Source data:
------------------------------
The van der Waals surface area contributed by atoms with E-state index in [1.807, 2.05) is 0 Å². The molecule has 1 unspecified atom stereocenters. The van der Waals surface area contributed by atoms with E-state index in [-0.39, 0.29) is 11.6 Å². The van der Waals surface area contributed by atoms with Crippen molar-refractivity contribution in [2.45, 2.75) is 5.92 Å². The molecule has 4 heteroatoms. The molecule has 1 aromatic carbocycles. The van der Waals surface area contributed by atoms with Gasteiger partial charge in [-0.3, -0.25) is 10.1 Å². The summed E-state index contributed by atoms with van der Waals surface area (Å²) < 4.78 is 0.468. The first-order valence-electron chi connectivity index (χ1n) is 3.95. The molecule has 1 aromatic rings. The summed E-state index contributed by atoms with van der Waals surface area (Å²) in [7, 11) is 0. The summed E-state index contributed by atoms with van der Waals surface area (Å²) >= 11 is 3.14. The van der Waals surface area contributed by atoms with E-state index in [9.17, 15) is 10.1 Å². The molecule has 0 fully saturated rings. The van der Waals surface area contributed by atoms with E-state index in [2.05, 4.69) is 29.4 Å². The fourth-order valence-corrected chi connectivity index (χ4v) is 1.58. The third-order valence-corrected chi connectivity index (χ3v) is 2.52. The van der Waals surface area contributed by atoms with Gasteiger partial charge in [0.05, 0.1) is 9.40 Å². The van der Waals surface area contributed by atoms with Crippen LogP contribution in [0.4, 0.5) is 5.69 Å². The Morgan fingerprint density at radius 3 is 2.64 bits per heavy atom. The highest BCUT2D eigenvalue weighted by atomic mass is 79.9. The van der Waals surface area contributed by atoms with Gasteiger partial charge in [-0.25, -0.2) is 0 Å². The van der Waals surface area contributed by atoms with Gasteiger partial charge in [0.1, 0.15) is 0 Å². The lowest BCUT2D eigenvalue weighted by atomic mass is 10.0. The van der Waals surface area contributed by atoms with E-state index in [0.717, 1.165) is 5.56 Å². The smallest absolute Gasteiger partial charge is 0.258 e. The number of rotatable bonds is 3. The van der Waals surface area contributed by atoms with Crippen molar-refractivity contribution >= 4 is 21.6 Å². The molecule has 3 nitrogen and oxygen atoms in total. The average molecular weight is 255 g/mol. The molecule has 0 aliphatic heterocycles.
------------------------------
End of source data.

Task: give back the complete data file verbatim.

The van der Waals surface area contributed by atoms with E-state index in [1.807, 2.05) is 0 Å². The molecule has 1 unspecified atom stereocenters. The van der Waals surface area contributed by atoms with E-state index in [-0.39, 0.29) is 11.6 Å². The van der Waals surface area contributed by atoms with Crippen molar-refractivity contribution in [2.45, 2.75) is 5.92 Å². The molecule has 4 heteroatoms. The molecule has 1 aromatic carbocycles. The van der Waals surface area contributed by atoms with Gasteiger partial charge in [-0.3, -0.25) is 10.1 Å². The summed E-state index contributed by atoms with van der Waals surface area (Å²) < 4.78 is 0.468. The first-order valence-electron chi connectivity index (χ1n) is 3.95. The molecule has 1 aromatic rings. The summed E-state index contributed by atoms with van der Waals surface area (Å²) in [7, 11) is 0. The summed E-state index contributed by atoms with van der Waals surface area (Å²) >= 11 is 3.14. The van der Waals surface area contributed by atoms with E-state index in [9.17, 15) is 10.1 Å². The molecule has 0 fully saturated rings. The van der Waals surface area contributed by atoms with E-state index in [2.05, 4.69) is 29.4 Å². The fourth-order valence-corrected chi connectivity index (χ4v) is 1.58. The third-order valence-corrected chi connectivity index (χ3v) is 2.52. The van der Waals surface area contributed by atoms with Gasteiger partial charge in [0.05, 0.1) is 9.40 Å². The van der Waals surface area contributed by atoms with Crippen LogP contribution in [0.4, 0.5) is 5.69 Å². The Morgan fingerprint density at radius 3 is 2.64 bits per heavy atom. The highest BCUT2D eigenvalue weighted by atomic mass is 79.9. The van der Waals surface area contributed by atoms with Gasteiger partial charge in [-0.25, -0.2) is 0 Å². The van der Waals surface area contributed by atoms with Gasteiger partial charge in [0.1, 0.15) is 0 Å². The lowest BCUT2D eigenvalue weighted by atomic mass is 10.0. The van der Waals surface area contributed by atoms with E-state index in [0.717, 1.165) is 5.56 Å². The smallest absolute Gasteiger partial charge is 0.258 e. The number of rotatable bonds is 3. The van der Waals surface area contributed by atoms with Crippen molar-refractivity contribution >= 4 is 21.6 Å². The molecule has 3 nitrogen and oxygen atoms in total. The average molecular weight is 255 g/mol. The molecule has 0 aliphatic heterocycles.